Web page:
We report a 50-year-old woman with an unremarkable birth and developmental history, and with no family history of neurological disorders. The patient had a 6-year history of progressive cervical dystonia, oral dyskinesia, and hyperreflexia. She was initially considered to have spastic paraparesis of unknown cause. Because brain MRI showed mild atrophy of the cerebellar vermis, genetic analysis for spinocerebellar ataxia types 1, 2, 3, 6, 7, 8, 12, and 17, and dentatorubral-pallidoluysian atrophy was performed. The results revealed an abnormal expansion of CAG repeats (38 repeats) in one allele of ATXN2, and the patient was diagnosed with spinocerebellar ataxia type 2 (SCA2). She had no major clinical features of SCA2 such as cerebellar ataxia, slow saccade, or hyporeflexia. Recent reports have shown the CAG repeat expansion in ATXN2 to be detected in patients with familial L-dopa-responsive parkinsonism. The present case suggests that CAG repeat expansion in ATXN2 may be detected in some patients with spastic paraparesis, and that wide variations of clinical manifestations exist in SCA2.
We report the case of a 76-year-old man with apraxia of eyelid opening (AEO) and amyotrophic lateral sclerosis with dementia (ALS-D)/frontotemporal lobar degeneration with motor neuron disease (FTLD-MND). The initial symptom was AEO. Neurological examination revealed mainly bulbar symptoms with a neurogenic pattern on needle electromyograms of the tongue muscles and the biceps muscles. Furthermore, he developed severe dementia with frontal lobe dysfunction and progressive non-fluent aphasia. Brain magnetic resonance imaging revealed severe cerebral atrophy and leukoaraiosis in the bilateral frontal lobes and the anterior part of the bilateral temporal lobes; brain 99mTc ethyl cysteinate dimer single photon emission computed tomography (ECD SPECT) showed hypoperfusion in the same areas. The patient showed improvement in stereotyped behavior and AEO after treatment with 50mg/day of fluvoxamine maleate (the initial dose was 25mg/day). Because serotonin receptors are markedly reduced in the frontal and temporal cortexes of patients with FTLD, we considered that dysfunction of the serotonergic system in the frontotemporal lobe caused AEO. Considering the findings of this case along with those of previous reports, we propose that there is a relatively homogeneous development of ALS-D/FTLD-MND with AEO.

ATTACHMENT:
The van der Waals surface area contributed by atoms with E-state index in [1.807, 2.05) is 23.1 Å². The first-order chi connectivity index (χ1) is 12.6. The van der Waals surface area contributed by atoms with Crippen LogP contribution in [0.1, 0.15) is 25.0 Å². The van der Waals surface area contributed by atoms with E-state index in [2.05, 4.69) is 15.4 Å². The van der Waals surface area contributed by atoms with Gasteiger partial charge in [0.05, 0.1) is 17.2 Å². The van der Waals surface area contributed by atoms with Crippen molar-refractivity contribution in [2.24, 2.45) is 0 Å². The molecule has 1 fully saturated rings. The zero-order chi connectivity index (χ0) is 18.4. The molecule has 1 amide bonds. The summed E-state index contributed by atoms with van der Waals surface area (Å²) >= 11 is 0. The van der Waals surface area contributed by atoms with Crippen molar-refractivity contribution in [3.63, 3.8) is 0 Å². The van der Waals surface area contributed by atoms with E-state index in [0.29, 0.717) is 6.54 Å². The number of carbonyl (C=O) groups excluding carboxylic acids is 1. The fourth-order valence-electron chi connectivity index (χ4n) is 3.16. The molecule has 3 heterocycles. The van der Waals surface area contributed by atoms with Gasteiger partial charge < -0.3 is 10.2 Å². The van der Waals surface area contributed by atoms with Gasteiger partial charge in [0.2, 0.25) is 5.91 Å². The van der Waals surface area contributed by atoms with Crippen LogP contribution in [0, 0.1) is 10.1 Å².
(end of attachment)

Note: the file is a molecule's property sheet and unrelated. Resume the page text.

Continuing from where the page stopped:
A Japanese male showed gradually progressing dementia with psychiatric symptoms including abnormal behavior, night and day reversal, nocturnal delirium, loud shouting, agitation, resistance to care, and loud soliloquy. The patient had a history of right cerebral embolism due to atrial fibrillation 1 month before the onset of dementia. Head CT revealed widespread cerebral infarction in the right cerebral hemisphere with bilateral lateral ventricular dilatation. The patient died at the age of 83, 10 months after the onset of cerebral embolism. The clinical diagnosis was mixed-type dementia. On autopsy the brain weighed 1,160g. Widespread cerebral amyloid angiopathy (CAA) was observed, with distribution most severe in the cerebral cortical vessels and slightly milder in the leptomeningial and subarachnoid vessels. The artery, arteriole, and capillary walls were thickened by the deposition of amorphous, eosinophilic and β-protein immunopositive amyloid. Aβ-deposition was more severe in capillaries and CAA tended to be more severe in the occipital regions. Multiple cortical microinfarcts were found, particularly in the crests of the cerebral gyri of watershed zones. Cerebral white matter, basal ganglia, thalamus, brainstem and spinal cord were relatively preserved from CAA. Infarction was not apparent, except for an embolic lesion in the right cerebral hemisphere and the cortical microinfarcts. We did not observe fibrinoid necrosis, granulomatous angiitis or giant cell reaction associated with CAA-vasculopathies. Rare instances were observed of neurofibrillary tangles and senile plaques corresponding to Braak stages II and A, respectively. We thought the multiple cortical microinfarcts occurred due to chronic hypoperfusion associated with CAA-associated vasculopathies of capillaries in the cerebral cortex. We suspected that the dementia was influenced by the CAA with multiple cortical microinfarcts. Pathologic findings of the patient suggest that CAA without AD-related Aβ-deposition might exist and that capillary Aβ-deposition might be an important factor of hemodynamic perturbation.